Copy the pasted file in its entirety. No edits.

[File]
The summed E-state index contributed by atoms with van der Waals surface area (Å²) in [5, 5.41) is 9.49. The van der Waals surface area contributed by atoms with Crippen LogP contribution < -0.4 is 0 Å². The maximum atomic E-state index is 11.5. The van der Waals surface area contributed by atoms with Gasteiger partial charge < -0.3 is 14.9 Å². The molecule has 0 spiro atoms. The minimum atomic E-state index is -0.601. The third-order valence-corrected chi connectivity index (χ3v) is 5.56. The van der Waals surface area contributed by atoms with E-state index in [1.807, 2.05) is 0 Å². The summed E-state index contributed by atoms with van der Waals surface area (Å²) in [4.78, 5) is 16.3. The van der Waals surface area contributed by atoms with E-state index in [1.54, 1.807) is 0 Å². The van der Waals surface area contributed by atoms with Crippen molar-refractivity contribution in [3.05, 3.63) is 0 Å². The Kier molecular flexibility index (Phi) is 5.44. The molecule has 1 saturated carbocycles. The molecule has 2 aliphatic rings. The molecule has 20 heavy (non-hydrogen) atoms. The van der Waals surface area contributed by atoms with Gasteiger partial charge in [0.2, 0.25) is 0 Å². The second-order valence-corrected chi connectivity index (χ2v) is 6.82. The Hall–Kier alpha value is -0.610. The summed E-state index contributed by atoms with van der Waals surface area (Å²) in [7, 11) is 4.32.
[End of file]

The summed E-state index contributed by atoms with van der Waals surface area (Å²) in [5, 5.41) is 9.49. The van der Waals surface area contributed by atoms with Crippen LogP contribution < -0.4 is 0 Å². The maximum atomic E-state index is 11.5. The van der Waals surface area contributed by atoms with Gasteiger partial charge < -0.3 is 14.9 Å². The molecule has 0 spiro atoms. The minimum atomic E-state index is -0.601. The third-order valence-corrected chi connectivity index (χ3v) is 5.56. The van der Waals surface area contributed by atoms with E-state index in [1.807, 2.05) is 0 Å². The summed E-state index contributed by atoms with van der Waals surface area (Å²) in [4.78, 5) is 16.3. The van der Waals surface area contributed by atoms with E-state index in [1.54, 1.807) is 0 Å². The van der Waals surface area contributed by atoms with Crippen molar-refractivity contribution in [3.05, 3.63) is 0 Å². The Kier molecular flexibility index (Phi) is 5.44. The molecule has 1 saturated carbocycles. The molecule has 2 aliphatic rings. The molecule has 20 heavy (non-hydrogen) atoms. The van der Waals surface area contributed by atoms with Gasteiger partial charge in [0.2, 0.25) is 0 Å². The second-order valence-corrected chi connectivity index (χ2v) is 6.82. The Hall–Kier alpha value is -0.610. The summed E-state index contributed by atoms with van der Waals surface area (Å²) in [7, 11) is 4.32.